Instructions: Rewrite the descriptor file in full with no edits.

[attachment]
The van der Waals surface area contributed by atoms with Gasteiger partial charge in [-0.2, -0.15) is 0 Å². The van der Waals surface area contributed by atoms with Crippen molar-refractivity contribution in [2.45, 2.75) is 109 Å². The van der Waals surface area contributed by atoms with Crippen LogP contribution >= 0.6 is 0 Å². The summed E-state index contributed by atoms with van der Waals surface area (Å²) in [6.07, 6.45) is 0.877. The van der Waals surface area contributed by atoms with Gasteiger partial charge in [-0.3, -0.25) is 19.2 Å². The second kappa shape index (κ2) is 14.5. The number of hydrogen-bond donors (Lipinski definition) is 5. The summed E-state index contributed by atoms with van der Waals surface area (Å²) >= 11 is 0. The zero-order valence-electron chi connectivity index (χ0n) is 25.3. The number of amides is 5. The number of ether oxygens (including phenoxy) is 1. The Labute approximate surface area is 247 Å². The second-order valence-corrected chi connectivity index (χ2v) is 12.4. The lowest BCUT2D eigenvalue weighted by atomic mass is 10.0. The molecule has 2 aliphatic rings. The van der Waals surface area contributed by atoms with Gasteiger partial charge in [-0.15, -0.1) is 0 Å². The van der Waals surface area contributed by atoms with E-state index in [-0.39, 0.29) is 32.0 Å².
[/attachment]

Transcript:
The van der Waals surface area contributed by atoms with Gasteiger partial charge in [-0.2, -0.15) is 0 Å². The van der Waals surface area contributed by atoms with Crippen molar-refractivity contribution in [2.45, 2.75) is 109 Å². The van der Waals surface area contributed by atoms with Crippen LogP contribution >= 0.6 is 0 Å². The summed E-state index contributed by atoms with van der Waals surface area (Å²) in [6.07, 6.45) is 0.877. The van der Waals surface area contributed by atoms with Gasteiger partial charge in [-0.3, -0.25) is 19.2 Å². The second kappa shape index (κ2) is 14.5. The number of hydrogen-bond donors (Lipinski definition) is 5. The summed E-state index contributed by atoms with van der Waals surface area (Å²) >= 11 is 0. The zero-order valence-electron chi connectivity index (χ0n) is 25.3. The number of amides is 5. The number of ether oxygens (including phenoxy) is 1. The Labute approximate surface area is 247 Å². The second-order valence-corrected chi connectivity index (χ2v) is 12.4. The lowest BCUT2D eigenvalue weighted by atomic mass is 10.0. The molecule has 2 aliphatic rings. The van der Waals surface area contributed by atoms with Gasteiger partial charge in [-0.15, -0.1) is 0 Å². The van der Waals surface area contributed by atoms with E-state index in [-0.39, 0.29) is 32.0 Å².